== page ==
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    Idiopathic Thrombocytopenic Purpura

    Important
    It is possible that the main title of the report Idiopathic Thrombocytopenic Purpura is not the name you expected. Please check the synonyms listing to find the alternate name(s) and disorder subdivision(s) covered by this report.

    Synonyms

    • ITP
    • autoimmune thrombocytopenic purpura
    • primary thrombocytopenic purpura

    Disorder Subdivisions

    • None

    General Discussion

    Idiopathic thrombocytopenic purpura (ITP) is a not infrequent autoimmune bleeding disorder characterized by the abnormally low levels of blood cells called platelets, creating a condition known as thrombocytopenia. Platelets are specialized blood cells that help prevent and stop bleeding by inducing clotting. In many ITP cases, there are no readily apparent causes or underlying disease (idiopathic), but frequently there are associated collagen vascular diseases or underlying neoplasms, most frequently lymphoid. The cells of the immune system, lymphocytes, produce anti-platelet antibodies that attach to the platelets. The presence of antibodies on platelets leads to their destruction in the spleen. The disorder is characterized by abnormal bleeding into the skin resulting in bruising, which is what the term purpura means. Bleeding from mucous membranes also occurs, and may subsequently result in low levels of circulating red blood cells (anemia).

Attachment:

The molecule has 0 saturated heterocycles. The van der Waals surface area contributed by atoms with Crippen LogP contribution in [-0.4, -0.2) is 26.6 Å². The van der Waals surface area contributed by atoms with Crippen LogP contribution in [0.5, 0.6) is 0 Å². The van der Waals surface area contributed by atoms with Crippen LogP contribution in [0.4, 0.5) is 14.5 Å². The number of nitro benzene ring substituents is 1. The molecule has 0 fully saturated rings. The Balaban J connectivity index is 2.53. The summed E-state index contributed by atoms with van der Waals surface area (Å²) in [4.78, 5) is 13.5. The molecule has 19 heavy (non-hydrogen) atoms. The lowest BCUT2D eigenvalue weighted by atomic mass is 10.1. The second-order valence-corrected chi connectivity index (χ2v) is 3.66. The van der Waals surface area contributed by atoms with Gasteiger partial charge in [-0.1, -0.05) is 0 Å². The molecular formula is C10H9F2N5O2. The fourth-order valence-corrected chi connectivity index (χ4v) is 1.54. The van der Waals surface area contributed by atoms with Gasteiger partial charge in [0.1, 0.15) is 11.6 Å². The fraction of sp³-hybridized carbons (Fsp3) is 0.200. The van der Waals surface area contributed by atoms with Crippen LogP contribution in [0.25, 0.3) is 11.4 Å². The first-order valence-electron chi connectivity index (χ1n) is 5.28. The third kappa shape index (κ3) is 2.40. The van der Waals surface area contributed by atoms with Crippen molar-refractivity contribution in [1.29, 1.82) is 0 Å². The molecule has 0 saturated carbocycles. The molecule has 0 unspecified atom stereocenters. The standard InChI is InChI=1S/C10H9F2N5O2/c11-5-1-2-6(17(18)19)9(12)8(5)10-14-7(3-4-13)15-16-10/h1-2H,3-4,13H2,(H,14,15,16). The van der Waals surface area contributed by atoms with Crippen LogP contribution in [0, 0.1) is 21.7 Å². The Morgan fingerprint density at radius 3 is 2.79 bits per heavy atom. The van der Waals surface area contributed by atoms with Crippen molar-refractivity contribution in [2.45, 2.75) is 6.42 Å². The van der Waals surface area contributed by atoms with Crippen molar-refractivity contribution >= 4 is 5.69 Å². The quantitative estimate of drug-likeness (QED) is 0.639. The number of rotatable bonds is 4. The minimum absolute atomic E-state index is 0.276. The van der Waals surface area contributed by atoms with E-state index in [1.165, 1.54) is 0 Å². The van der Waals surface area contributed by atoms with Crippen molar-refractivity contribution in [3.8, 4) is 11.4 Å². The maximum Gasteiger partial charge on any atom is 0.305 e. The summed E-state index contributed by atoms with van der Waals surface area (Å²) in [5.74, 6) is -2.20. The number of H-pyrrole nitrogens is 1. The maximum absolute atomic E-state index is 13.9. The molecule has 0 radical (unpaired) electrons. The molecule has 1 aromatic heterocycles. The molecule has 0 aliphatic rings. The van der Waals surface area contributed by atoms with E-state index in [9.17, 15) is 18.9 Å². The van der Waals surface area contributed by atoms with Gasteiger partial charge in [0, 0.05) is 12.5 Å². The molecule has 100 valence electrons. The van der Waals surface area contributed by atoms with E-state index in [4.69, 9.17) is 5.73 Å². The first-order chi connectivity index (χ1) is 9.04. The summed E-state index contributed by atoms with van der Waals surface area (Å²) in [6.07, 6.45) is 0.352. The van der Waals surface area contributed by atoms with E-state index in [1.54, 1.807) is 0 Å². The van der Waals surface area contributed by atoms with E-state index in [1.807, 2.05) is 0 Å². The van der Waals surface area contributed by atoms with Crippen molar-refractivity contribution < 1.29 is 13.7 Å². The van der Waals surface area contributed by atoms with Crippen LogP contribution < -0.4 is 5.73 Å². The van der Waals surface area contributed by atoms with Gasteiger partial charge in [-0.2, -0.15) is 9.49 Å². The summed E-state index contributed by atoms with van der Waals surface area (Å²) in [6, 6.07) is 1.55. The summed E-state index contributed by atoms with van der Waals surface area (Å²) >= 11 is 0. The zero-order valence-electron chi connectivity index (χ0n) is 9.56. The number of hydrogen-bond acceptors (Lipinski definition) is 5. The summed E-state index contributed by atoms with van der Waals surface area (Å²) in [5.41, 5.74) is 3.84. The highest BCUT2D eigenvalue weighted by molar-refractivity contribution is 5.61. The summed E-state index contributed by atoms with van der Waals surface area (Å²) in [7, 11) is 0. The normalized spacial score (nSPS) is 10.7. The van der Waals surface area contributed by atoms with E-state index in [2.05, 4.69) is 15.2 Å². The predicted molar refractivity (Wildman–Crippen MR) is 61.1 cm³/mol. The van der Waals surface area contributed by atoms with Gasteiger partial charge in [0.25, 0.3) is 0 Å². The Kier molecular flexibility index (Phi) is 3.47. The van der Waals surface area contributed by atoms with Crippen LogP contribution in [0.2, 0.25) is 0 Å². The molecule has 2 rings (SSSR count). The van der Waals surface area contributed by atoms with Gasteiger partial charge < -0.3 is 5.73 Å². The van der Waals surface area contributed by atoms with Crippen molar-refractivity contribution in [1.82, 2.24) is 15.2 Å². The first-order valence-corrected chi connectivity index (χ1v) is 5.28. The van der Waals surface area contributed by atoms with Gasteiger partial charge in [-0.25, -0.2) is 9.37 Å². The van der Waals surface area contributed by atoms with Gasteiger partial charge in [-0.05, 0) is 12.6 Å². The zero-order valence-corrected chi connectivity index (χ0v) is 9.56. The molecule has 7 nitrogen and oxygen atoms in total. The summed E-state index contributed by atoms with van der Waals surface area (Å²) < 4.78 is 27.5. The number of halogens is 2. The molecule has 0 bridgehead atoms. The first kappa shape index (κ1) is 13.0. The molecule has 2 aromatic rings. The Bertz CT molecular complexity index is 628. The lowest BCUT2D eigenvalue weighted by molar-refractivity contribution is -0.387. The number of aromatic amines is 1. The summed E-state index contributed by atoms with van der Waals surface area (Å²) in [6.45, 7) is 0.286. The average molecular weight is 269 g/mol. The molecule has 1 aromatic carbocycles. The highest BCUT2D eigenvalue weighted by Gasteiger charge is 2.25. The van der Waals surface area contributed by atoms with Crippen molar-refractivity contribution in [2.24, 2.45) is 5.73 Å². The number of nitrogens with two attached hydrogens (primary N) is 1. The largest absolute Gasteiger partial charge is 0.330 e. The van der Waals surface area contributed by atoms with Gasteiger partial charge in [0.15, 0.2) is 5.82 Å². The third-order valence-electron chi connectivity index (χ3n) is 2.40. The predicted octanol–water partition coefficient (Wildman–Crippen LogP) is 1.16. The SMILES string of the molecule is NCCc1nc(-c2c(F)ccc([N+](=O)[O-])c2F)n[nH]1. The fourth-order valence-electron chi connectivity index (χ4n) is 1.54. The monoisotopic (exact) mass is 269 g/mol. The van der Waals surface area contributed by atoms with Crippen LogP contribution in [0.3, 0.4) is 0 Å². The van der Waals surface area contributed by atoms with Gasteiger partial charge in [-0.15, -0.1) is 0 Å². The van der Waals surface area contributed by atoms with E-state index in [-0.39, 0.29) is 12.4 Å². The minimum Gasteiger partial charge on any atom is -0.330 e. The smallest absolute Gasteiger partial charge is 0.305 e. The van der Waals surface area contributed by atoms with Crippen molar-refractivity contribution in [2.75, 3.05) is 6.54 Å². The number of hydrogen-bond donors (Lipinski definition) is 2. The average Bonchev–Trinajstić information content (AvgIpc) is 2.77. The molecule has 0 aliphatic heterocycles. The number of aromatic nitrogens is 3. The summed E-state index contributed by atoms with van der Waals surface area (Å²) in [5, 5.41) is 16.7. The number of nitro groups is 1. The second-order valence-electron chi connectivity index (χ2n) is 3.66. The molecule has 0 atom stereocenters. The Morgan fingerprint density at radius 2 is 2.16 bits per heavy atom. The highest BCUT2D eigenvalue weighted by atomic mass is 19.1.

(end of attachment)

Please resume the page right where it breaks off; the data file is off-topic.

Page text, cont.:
ITP presents as a brief, self-limiting form of the disorder (acute ITP) or a longer-term form (chronic ITP). Acute ITP accounts for about 50% of cases, and chronic ITP accounts for the remainder. Eighty percent (80%) of the children with ITP have the acute form while the chronic form affects mostly adults. The acute form usually resolves without treatment (spontaneously) within three to six months. When thrombocytopenia lasts for more than six to 12 months, ITP is classified as the chronic form. Onset of acute ITP is often rapid, while the onset of the chronic form may be gradual.

    Resources

    American Autoimmune Related Diseases Association, Inc.
    22100 Gratiot Ave.
    Eastpointe, MI 48021
    Tel: (586)776-3900
    Fax: (586)776-3903
    Tel: (800)598-4668
    Email: aarda@aarda.org
    Internet: http://www.aarda.org/

    NIH/National Heart, Lung and Blood Institute
    P.O. Box 30105
    Bethesda, MD 20892-0105
    Tel: (301)592-8573
    Fax: (301)251-1223
    Email: nhlbiinfo@rover.nhlbi.nih.gov
    Internet: http://www.nhlbi.nih.gov/

    ITP People Place
    133 Rollins Avenue, #5
    Rockville, MD 20852
    USA
    Tel: (301)770-6636
    Fax: (301)770-6638
    Tel: (877)528-3538
    Email: info@pdsa.org
    Internet: http://www.pdsa.org/

    NIH/National Heart, Lung and Blood Institute ~ Hematology Branch
    10 Center Dr, Building 10-CRC
    3-5140, MSC-1202
    Bethesda, MD 20892-1202
    Tel: (301)496-5093
    Fax: (301)496-8396
    Tel: (800)644-2337
    Email: YoungNS@mail.nih.gov
    Internet: http://dir.nhlbi.nih.gov/labs/hb/index.asp?

    Platelet Disorder Support Association
    133 Rollins Avenue, Suite 5
    Rockville, MD 20852
    USA
    Tel: (301)770-6636
    Fax: (301)770-6638
    Tel: (877)528-3538
    Email: pdsa@pdsa.org
    Internet: http://www.pdsa.org

    ITP Foundation
    30 Old Kings Hwy South Suite 275
    Darien, CT 06820